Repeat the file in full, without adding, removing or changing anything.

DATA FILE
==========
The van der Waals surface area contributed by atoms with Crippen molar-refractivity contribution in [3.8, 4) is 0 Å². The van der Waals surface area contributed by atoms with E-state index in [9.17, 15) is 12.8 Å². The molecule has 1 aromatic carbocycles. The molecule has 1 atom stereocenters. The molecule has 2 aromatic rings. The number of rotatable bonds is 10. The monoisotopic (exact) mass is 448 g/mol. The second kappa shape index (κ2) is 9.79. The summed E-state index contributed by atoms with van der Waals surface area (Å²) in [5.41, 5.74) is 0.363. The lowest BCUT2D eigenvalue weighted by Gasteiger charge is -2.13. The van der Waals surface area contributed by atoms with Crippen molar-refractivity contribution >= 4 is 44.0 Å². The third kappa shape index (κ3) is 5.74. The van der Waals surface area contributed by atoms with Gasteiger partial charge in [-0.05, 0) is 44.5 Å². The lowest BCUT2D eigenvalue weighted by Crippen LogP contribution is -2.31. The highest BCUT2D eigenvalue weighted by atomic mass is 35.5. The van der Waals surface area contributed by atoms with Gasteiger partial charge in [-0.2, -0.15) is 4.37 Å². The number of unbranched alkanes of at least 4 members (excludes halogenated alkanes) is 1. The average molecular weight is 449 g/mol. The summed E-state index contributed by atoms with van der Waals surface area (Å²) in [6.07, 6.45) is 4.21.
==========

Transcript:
The van der Waals surface area contributed by atoms with Crippen molar-refractivity contribution in [3.8, 4) is 0 Å². The van der Waals surface area contributed by atoms with E-state index in [9.17, 15) is 12.8 Å². The molecule has 1 aromatic carbocycles. The molecule has 1 atom stereocenters. The molecule has 2 aromatic rings. The number of rotatable bonds is 10. The monoisotopic (exact) mass is 448 g/mol. The second kappa shape index (κ2) is 9.79. The summed E-state index contributed by atoms with van der Waals surface area (Å²) in [5.41, 5.74) is 0.363. The lowest BCUT2D eigenvalue weighted by Gasteiger charge is -2.13. The van der Waals surface area contributed by atoms with Crippen molar-refractivity contribution >= 4 is 44.0 Å². The third kappa shape index (κ3) is 5.74. The van der Waals surface area contributed by atoms with Gasteiger partial charge in [-0.05, 0) is 44.5 Å². The lowest BCUT2D eigenvalue weighted by Crippen LogP contribution is -2.31. The highest BCUT2D eigenvalue weighted by atomic mass is 35.5. The van der Waals surface area contributed by atoms with Gasteiger partial charge in [-0.2, -0.15) is 4.37 Å². The number of unbranched alkanes of at least 4 members (excludes halogenated alkanes) is 1. The average molecular weight is 449 g/mol. The summed E-state index contributed by atoms with van der Waals surface area (Å²) in [6.07, 6.45) is 4.21.